Father In Prison Steps Up After His 14-year Old Son ...



Antwan Johnson

BY ANTWAN JOHNSON (bio) Getting out for some is overrated. During my time in penitentiary “Getting Out” was always about all the money I was going to make, or the many women I was going to mess with. I speak from personal experience. I’m a repeat offender. This is my 4th time in penitentiary. I’m the “poster child” for getting out of prison.  First time I was 17 years old. I did four years. My 2nd time I was 22 and I did 3 […]

Getting Out of Prison is Overrated


Mamou

BY CHARLES MAMOU I turned forty recently. (Please hold the applause.) Never in a billion years would I have ever envisioned that I would hit the big 4-0 on death row. When I was free, I was known for having grandiose and extravagant parties to celebrate my birthday. Everything was free, i.e. food and beverages, while it lasted. Anyone who was somebody within our little bourgeois community would attend. Club owners would petition me to have my parties at their clubs because they […]

Party-Boy Has His Best Birthday on Death Row



drugs in prison

BY DANIEL HARRIS Everyone’s always shocked to learn that so many drugs are available in prison. But why, I always wonder. It would be more surprising if the lure of easy profits didn’t corrupt so many guards to smuggle them in, given how poorly the guards are paid and how easy the money is. In many cases, a prisoner gets one of his connections on the outside to give some drugs to a guard he’s agreed to do business with. A guard will […]

A Prisoner Reveals Secrets About Smuggling Drugs Into Prison


Courtesy, Paul Gardner

BY PAUL GARDNER Something smells fishy in the prison kitchen– and it isn’t dinner. The Arizona Department of Corrections uses an outsourced personnel provider to run their kitchens. Here is how it works: Aside from the obvious fact that water is needed throughout the day to hydrate the body, it has absolutely no dietary value. So why is our prison food constantly being watered down? The answer is … Money. Now, you may think that it’s as simple as the equation “more water = […]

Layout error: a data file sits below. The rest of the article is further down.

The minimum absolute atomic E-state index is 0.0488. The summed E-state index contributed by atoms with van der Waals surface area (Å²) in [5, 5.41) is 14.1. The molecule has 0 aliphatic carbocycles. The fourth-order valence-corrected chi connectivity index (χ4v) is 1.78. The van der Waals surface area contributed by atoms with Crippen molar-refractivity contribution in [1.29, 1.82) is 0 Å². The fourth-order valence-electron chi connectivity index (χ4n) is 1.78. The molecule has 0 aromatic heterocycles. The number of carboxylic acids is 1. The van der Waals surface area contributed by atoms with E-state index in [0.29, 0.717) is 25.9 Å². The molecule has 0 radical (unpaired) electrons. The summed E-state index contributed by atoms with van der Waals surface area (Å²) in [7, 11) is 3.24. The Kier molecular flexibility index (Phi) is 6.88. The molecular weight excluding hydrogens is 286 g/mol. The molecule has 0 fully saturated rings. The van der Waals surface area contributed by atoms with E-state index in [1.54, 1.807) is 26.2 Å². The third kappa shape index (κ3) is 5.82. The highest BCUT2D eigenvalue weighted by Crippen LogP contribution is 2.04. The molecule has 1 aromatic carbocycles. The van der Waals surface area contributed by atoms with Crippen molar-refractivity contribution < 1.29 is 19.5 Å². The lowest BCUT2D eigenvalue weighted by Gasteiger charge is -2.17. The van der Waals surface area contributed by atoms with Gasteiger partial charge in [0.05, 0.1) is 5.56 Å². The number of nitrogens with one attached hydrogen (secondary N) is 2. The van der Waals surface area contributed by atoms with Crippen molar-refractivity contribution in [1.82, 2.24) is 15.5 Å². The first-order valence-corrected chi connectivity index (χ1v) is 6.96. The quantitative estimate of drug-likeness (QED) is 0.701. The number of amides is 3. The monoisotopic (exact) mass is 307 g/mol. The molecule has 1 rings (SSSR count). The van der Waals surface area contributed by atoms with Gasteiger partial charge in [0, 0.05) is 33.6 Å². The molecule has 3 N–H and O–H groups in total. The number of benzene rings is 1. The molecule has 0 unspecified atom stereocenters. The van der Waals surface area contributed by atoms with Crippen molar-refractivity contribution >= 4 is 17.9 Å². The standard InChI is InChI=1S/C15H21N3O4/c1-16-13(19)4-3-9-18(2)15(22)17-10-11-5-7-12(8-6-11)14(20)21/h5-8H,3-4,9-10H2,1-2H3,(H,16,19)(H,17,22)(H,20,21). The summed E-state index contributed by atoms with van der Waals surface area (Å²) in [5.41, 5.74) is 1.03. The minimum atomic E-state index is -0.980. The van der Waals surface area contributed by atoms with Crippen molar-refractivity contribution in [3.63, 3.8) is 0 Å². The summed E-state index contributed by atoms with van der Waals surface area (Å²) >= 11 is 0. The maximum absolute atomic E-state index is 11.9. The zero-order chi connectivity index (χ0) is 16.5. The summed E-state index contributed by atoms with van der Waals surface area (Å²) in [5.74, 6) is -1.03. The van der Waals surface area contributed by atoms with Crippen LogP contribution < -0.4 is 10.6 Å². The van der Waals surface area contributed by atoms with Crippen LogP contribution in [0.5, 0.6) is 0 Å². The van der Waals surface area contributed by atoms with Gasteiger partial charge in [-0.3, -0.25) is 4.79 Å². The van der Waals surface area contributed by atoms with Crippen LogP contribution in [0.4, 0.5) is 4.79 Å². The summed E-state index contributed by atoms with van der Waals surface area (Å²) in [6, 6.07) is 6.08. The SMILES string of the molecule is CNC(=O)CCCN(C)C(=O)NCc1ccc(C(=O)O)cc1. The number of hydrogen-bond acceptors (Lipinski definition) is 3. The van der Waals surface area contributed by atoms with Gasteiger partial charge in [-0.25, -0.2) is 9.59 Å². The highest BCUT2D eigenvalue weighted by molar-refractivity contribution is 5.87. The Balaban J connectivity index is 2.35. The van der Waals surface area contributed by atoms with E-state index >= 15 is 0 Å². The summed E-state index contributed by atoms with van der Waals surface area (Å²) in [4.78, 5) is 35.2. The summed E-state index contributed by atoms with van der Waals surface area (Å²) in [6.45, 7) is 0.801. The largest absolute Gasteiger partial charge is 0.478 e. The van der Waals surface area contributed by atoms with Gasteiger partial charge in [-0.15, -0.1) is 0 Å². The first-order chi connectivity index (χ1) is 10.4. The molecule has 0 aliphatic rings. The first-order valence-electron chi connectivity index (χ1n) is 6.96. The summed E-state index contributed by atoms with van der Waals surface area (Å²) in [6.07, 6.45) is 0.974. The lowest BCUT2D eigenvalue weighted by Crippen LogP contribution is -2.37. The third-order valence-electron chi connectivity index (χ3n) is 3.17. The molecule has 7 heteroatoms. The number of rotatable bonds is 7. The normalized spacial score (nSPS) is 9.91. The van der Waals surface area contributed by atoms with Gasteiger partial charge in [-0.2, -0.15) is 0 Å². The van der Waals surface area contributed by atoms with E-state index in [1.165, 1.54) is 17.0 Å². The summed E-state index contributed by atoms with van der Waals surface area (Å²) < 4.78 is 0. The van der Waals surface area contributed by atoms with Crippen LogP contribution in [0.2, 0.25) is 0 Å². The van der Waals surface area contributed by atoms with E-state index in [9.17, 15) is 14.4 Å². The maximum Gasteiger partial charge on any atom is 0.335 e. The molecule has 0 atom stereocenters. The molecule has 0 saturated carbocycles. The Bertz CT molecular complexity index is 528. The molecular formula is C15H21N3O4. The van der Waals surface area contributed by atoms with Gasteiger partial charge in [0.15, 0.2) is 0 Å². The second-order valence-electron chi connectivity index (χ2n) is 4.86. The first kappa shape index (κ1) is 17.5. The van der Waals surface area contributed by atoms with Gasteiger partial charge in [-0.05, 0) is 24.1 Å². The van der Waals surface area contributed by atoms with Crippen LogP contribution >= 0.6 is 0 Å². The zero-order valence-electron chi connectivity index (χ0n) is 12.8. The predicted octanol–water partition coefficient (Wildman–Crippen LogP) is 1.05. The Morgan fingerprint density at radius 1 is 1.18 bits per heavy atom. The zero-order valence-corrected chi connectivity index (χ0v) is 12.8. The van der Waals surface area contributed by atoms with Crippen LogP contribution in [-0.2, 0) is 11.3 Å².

#1 Ingredient in Prison Food? Water.



Stamps

BY KENNETH FOSTER Prison is simply a reflection of the greater society. Whatever is happening on the street block is happening on the cell block. Capitalism is mimicked. There’s upper-class, middle-class and lower-class. Yes. There are prisoners with and there are prisoners without. There are prisoners that have a little something, but not a whole lot. And the stamp is the currency that binds everybody. By stamp I mean our historical postage stamp. Regardless of drugs, contraband, violence, hustling food out of the […]

Stamps As Currency In Prison


Gilbert Paliotta

BY GILBERT PALIOTTA Just read this, okay? What does whatever I, or any other prisoner, have to say matter? We’ve “committed the crime, now do the time.” Yes, I mean that’s what I may be thinking too, if our situations were reversed. That said, I would be absolutely petrified to have you, an ex-felon, probably a violent offender with grievances, living in my neighborhood. Dating my daughter or son. Working in my restaurants. Fixing my car. Think about that for a minute. Every […]

Just Read This. Okay?



Courtesy Ty Evans

BY TY EVANS “Dope is how I do my time,” Dale explained, after asking me about the availability of drugs in prisons I’d that he might be transferred. We were in a transfer unit at Michigan City — he was pending transfer out to New Castle, me newly arrived from Pendleton. I was waiting for placement to general population, and Dale assured me I’d soon see plenty of dope here. Not that I cared; but in Dale’s world, dope took center stage. Since […]

A Lesson on Drugs in Prison


Hawk Front-3-4 LEFT-840

Natural Born Killers BY DANIEL H. HARRIS Like many others who find themselves locked in a cage with no way out, he too had a breaking point. The day we met, he reached it — and bloody murder became acceptable. Prison had changed him. The sky was blue and cloudless that cold and frosty morning. It was a beautiful day to be alive and I was lucky enough to be the first one in line for outside recreation. If you’re in Ad-seg [Administrative […]

The Day I Caught A Live Hawk